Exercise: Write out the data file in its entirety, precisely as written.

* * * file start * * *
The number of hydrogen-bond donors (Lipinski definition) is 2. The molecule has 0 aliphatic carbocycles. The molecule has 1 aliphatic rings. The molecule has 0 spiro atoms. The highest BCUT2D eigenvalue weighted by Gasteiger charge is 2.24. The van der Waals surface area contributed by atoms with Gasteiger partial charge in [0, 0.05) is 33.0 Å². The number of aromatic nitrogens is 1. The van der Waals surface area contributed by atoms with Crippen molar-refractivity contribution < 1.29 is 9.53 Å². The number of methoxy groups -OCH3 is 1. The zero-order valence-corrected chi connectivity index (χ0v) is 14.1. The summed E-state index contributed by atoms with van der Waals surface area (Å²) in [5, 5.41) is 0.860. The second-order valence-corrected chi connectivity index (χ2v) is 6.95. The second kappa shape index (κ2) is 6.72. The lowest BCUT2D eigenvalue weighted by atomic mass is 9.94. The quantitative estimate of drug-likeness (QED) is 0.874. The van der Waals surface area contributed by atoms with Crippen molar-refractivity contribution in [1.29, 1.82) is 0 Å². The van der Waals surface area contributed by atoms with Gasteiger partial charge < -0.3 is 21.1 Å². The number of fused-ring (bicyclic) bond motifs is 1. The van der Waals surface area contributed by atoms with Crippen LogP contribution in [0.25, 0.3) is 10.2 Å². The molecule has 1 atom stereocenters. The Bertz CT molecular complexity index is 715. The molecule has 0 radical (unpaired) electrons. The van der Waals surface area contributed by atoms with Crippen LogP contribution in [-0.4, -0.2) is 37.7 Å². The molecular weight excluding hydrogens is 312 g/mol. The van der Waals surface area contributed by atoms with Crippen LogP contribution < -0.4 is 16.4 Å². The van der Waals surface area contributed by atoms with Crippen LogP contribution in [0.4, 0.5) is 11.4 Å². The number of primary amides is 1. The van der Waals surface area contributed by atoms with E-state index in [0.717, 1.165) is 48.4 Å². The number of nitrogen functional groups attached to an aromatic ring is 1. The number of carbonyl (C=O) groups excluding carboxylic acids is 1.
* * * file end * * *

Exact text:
The number of hydrogen-bond donors (Lipinski definition) is 2. The molecule has 0 aliphatic carbocycles. The molecule has 1 aliphatic rings. The molecule has 0 spiro atoms. The highest BCUT2D eigenvalue weighted by Gasteiger charge is 2.24. The van der Waals surface area contributed by atoms with Gasteiger partial charge in [0, 0.05) is 33.0 Å². The number of aromatic nitrogens is 1. The van der Waals surface area contributed by atoms with Crippen molar-refractivity contribution < 1.29 is 9.53 Å². The number of methoxy groups -OCH3 is 1. The zero-order valence-corrected chi connectivity index (χ0v) is 14.1. The summed E-state index contributed by atoms with van der Waals surface area (Å²) in [5, 5.41) is 0.860. The second-order valence-corrected chi connectivity index (χ2v) is 6.95. The second kappa shape index (κ2) is 6.72. The lowest BCUT2D eigenvalue weighted by atomic mass is 9.94. The quantitative estimate of drug-likeness (QED) is 0.874. The van der Waals surface area contributed by atoms with Crippen molar-refractivity contribution in [1.29, 1.82) is 0 Å². The van der Waals surface area contributed by atoms with Gasteiger partial charge < -0.3 is 21.1 Å². The number of fused-ring (bicyclic) bond motifs is 1. The van der Waals surface area contributed by atoms with Crippen LogP contribution in [0.25, 0.3) is 10.2 Å². The molecule has 1 atom stereocenters. The Bertz CT molecular complexity index is 715. The molecule has 0 radical (unpaired) electrons. The van der Waals surface area contributed by atoms with Crippen LogP contribution in [-0.4, -0.2) is 37.7 Å². The molecular weight excluding hydrogens is 312 g/mol. The van der Waals surface area contributed by atoms with Crippen LogP contribution < -0.4 is 16.4 Å². The van der Waals surface area contributed by atoms with Crippen LogP contribution in [0.4, 0.5) is 11.4 Å². The number of primary amides is 1. The van der Waals surface area contributed by atoms with E-state index in [0.717, 1.165) is 48.4 Å². The number of nitrogen functional groups attached to an aromatic ring is 1. The number of carbonyl (C=O) groups excluding carboxylic acids is 1.